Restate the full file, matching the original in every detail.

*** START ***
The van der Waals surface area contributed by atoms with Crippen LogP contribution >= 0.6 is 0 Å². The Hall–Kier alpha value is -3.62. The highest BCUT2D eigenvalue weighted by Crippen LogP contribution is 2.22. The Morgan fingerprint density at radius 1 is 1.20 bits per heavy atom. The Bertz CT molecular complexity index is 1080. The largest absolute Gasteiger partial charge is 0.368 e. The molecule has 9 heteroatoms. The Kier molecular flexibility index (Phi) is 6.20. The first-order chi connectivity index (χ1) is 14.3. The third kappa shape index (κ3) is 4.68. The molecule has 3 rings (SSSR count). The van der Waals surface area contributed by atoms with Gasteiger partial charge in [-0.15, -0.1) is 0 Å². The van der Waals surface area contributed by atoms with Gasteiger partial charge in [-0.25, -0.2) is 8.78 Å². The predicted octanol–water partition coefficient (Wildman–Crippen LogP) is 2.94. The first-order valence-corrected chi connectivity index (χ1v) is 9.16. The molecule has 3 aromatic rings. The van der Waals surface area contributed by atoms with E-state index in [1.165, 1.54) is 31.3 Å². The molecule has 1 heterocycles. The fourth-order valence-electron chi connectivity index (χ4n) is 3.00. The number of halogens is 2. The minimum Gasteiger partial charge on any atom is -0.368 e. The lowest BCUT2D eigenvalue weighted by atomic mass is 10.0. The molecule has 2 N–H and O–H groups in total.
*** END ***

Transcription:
The van der Waals surface area contributed by atoms with Crippen LogP contribution >= 0.6 is 0 Å². The Hall–Kier alpha value is -3.62. The highest BCUT2D eigenvalue weighted by Crippen LogP contribution is 2.22. The Morgan fingerprint density at radius 1 is 1.20 bits per heavy atom. The Bertz CT molecular complexity index is 1080. The largest absolute Gasteiger partial charge is 0.368 e. The molecule has 9 heteroatoms. The Kier molecular flexibility index (Phi) is 6.20. The first-order chi connectivity index (χ1) is 14.3. The third kappa shape index (κ3) is 4.68. The molecule has 3 rings (SSSR count). The van der Waals surface area contributed by atoms with Gasteiger partial charge in [-0.15, -0.1) is 0 Å². The van der Waals surface area contributed by atoms with Gasteiger partial charge in [-0.25, -0.2) is 8.78 Å². The predicted octanol–water partition coefficient (Wildman–Crippen LogP) is 2.94. The first-order valence-corrected chi connectivity index (χ1v) is 9.16. The molecule has 3 aromatic rings. The van der Waals surface area contributed by atoms with E-state index in [1.165, 1.54) is 31.3 Å². The molecule has 1 heterocycles. The fourth-order valence-electron chi connectivity index (χ4n) is 3.00. The number of halogens is 2. The minimum Gasteiger partial charge on any atom is -0.368 e. The lowest BCUT2D eigenvalue weighted by atomic mass is 10.0. The molecule has 2 N–H and O–H groups in total.